Lori Walsh:

Let's talk about Virgil Wounded Horse. He is an enforcer. His job is to get paid pocket money to take care of business that the tribal police or the federal police are unwilling or unable to address. He's the guy you call when you want a problem solved, which is very meta because you're also talking about tribal law and the restrictions and the limitations of that legal system. Virgil is kind of a violent guy, and yet he's wrestling with how violent he should be.

David Heska Wanbli Weiden:

Virgil Wounded Horse is the favorite character. He's my favorite by far; He's such an interesting guy in so many ways. Yes, he's a hired vigilante. You can hire him if someone harms your daughter, your auntie, your sister, your child, and the feds won't do anything about it. I should note that I am a professor of Native American studies and so I've been teaching about these issues for decades. The context is there's a law called the Major Crimes Act, which says that any felony crime committed on the reservation must be farmed out to the FBI and the US attorney's offices.

David Heska Wanbli Weiden:

But, they are declining to prosecute a fair number of these cases, and so violent criminals are set free. Well, somebody hurt your child and you see the offender walking down the street, you might be sorely tempted to hire a vigilante like Virgil Wounded Horse. That is the background, but there's so much more going on. He's also raising his 14-year-old nephew, Nathan. So, he's trying to come to terms with that. He is dealing with his ex-girlfriend Marie. So, there's a lot going on in this novel; He's grappling with various issues.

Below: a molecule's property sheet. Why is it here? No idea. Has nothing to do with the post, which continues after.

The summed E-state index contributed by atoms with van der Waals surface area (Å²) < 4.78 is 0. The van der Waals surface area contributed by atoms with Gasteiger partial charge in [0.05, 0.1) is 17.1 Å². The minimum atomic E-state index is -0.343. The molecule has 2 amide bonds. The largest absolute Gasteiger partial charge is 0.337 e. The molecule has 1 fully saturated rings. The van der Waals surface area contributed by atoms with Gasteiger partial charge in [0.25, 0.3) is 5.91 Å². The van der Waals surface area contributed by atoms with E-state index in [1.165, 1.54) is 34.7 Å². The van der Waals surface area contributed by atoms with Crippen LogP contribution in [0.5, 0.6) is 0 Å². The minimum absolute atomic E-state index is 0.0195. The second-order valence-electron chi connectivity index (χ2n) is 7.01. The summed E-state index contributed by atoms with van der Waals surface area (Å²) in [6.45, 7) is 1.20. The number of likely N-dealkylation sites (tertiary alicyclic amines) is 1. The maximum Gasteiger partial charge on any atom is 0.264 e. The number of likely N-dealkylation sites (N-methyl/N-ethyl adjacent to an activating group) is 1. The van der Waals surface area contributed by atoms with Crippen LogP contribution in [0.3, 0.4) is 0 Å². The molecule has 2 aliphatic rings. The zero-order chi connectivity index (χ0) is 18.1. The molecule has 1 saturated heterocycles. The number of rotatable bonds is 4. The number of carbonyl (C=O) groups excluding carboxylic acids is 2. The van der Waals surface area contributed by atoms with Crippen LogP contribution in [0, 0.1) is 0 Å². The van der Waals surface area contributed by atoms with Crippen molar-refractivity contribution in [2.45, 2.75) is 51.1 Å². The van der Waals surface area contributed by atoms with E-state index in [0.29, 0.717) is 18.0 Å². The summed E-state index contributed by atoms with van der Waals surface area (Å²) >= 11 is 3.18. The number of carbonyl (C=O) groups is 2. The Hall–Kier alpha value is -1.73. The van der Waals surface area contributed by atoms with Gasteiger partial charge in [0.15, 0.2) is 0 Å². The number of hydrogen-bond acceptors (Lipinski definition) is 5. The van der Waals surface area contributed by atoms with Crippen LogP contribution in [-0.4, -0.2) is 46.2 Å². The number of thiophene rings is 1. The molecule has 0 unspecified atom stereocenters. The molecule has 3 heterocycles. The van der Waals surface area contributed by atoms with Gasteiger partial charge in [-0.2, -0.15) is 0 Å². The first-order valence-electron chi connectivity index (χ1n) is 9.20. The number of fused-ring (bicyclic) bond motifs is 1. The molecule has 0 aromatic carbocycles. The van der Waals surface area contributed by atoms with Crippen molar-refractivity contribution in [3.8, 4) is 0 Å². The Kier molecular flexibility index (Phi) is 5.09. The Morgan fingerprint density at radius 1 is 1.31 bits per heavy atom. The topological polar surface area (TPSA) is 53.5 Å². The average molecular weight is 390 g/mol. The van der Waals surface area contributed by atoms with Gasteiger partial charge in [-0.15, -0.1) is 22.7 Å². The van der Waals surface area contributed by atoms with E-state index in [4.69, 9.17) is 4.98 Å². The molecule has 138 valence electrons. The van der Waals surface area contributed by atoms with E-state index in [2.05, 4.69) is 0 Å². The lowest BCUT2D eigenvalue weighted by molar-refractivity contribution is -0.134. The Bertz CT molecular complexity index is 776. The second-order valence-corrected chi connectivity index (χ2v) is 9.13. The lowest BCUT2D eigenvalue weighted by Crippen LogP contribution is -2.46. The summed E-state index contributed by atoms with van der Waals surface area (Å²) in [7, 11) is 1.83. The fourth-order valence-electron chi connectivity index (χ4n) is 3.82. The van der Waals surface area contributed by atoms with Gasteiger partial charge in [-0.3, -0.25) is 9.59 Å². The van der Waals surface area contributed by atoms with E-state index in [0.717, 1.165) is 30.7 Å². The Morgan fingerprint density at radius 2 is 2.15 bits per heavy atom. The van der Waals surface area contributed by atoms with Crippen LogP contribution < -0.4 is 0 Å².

Lori Walsh:

Let's talk about Marie, because she is such a complete rich character. Part of that is because we see these flashes of her as a child. She's the kid who comes to school wearing wolf ears for a week. The other kids think she's a little strange. But, also she's grown into this fascinating adult who is discovering what food means in her life and in the life of her community. She can make a great fry bed, but she can also forage for turnips and turn them into something indigenous and healthy. Tell me a little bit about working with her character.

David Heska Wanbli Weiden:

Oh, boy. Marie Short Bear is the character I grappled with more than anything. In the early drafts of this book, Marie was not fully fleshed out. So I went back to the drawing board and I tried to give her a history. As you noted, I give a little bit of her backstory when she's in elementary school— she wears wolf ears and she howls. That came from my kid. I have two sons and that actually happened in one of my son's elementary schools. So I took that directly from him.

David Heska Wanbli Weiden: